In today’s edition we are running the second installment in my series looking at El Reno High School booster clubs and how they operate, raise and track funds.
It seems I’ve struck a nerve with my opening piece.
The series is relevant because a school district here in Canadian County, one of the three largest districts, was hit by an embezzlement scandal last month.
As I said in my opening segment, El Reno has not been immune to the problem either. In just the past six years, two athletic programs at EHS have been called under scrutiny for poor booster club fund management or non-compliant purchase practices.
So when Mustang’s former football booster club president, Raymond Craig Davis, was charged in Canadian County District Court for one count of embezzlement after allegedly taking over $10,000 from his club, I came up with the idea to show how El Reno booster clubs work.
I am not trying to rock anyone’s boat. To be honest, I think it’s sad that we have to raise so much extra money to properly fund and outfit our athletic teams.
However, when you have as many fundraisers as El Reno teams are pushed into performing to make ends meet or keep on a level playing field, there are always going to be questions.
Those questions get heightened when something like what transpired in Mustang comes to light. It’s our job as a newspaper to pinpoint those questions and answer them.
Yes, I have been asked questions about booster clubs in El Reno even before the Mustang fiasco came to light. So why not get out in front of the issue with total transparency and show readers how things are done here in El Reno.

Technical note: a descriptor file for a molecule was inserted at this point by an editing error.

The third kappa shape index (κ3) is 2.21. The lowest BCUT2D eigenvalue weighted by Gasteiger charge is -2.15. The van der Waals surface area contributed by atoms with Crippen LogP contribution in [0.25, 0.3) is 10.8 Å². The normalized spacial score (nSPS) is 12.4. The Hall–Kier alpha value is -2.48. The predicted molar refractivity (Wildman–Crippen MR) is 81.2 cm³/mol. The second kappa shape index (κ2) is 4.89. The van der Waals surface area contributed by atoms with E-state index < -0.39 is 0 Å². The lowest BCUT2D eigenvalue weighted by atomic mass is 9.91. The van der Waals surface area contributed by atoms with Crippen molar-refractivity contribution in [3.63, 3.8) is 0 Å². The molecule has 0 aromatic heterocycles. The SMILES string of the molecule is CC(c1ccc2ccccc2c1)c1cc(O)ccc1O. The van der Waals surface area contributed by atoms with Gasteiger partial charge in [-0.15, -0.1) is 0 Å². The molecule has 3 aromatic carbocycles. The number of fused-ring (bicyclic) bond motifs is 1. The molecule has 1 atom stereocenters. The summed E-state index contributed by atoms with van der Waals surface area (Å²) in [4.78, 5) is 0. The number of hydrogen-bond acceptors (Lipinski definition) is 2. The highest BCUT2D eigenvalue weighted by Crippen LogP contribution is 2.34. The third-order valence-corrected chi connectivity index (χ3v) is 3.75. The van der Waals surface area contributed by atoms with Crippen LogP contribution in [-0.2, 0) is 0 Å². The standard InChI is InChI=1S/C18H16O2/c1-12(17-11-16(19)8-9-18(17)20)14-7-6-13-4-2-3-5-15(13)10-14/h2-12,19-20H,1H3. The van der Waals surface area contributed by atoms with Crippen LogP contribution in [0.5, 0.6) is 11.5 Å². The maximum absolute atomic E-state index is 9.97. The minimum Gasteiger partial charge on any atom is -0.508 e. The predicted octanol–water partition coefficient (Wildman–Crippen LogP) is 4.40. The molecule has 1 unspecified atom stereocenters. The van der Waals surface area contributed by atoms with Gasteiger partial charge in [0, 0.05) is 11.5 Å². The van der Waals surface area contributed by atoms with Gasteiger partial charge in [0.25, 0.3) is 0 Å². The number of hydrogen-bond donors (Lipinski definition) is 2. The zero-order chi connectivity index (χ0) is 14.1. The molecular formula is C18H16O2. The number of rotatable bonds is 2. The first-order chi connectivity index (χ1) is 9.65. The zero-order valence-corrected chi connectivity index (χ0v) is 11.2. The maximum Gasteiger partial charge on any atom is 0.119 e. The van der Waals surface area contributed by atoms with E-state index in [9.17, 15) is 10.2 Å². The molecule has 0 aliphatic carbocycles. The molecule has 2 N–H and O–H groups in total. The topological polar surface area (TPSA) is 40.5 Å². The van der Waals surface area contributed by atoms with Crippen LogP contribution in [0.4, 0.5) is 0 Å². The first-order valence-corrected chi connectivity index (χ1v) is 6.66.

The best way to do that is through a series which takes a look at different angles to the topic.
I chose football and the powerlifting team as a focal point for this segment because the program’s booster club, from what I see, raises more funds per year than any other sport.
I’m not picking on football.
It's common knowledge that it takes more money to run a football program, so the booster club has to raise more funds to help fill in the gaps not covered under the program’s operating budget.
No other sport at EHS requires each player to wear close to $1,000 worth of protective gear on a daily basis, game or not. Not to mention, it takes 50 sets of gear to outfit just the varsity team, and you’ve got seventh grade through ninth grade to consider as well.
One of those fundraisers last year was the regional and state powerlifting meets. I dare to say it was the biggest undertaking by any EHS sports program last year to raise funds. If you attended either event you would have to agree.
It was a huge feather in the cap of El Reno, not just the school but the town itself. It was an opportunity for the city itself to show thousands of visitors just what we have to offer.
It was also a prime example to show that running an event financially cannot always be wrapped up into one tiny little box under a neat bow. It probably could have been run straight off purchase orders, but it would have been a monumental task that didn’t have to be done due to the efforts of the El Reno Quarterback Club.
That’s why I opted to use it as an example.
When we are transparent, which is what I’m trying to be with this column, it leaves little room for questions to fester and boil.
Booster clubs also owe this kind of transparency to the many businesses and individuals who provide support for their programs.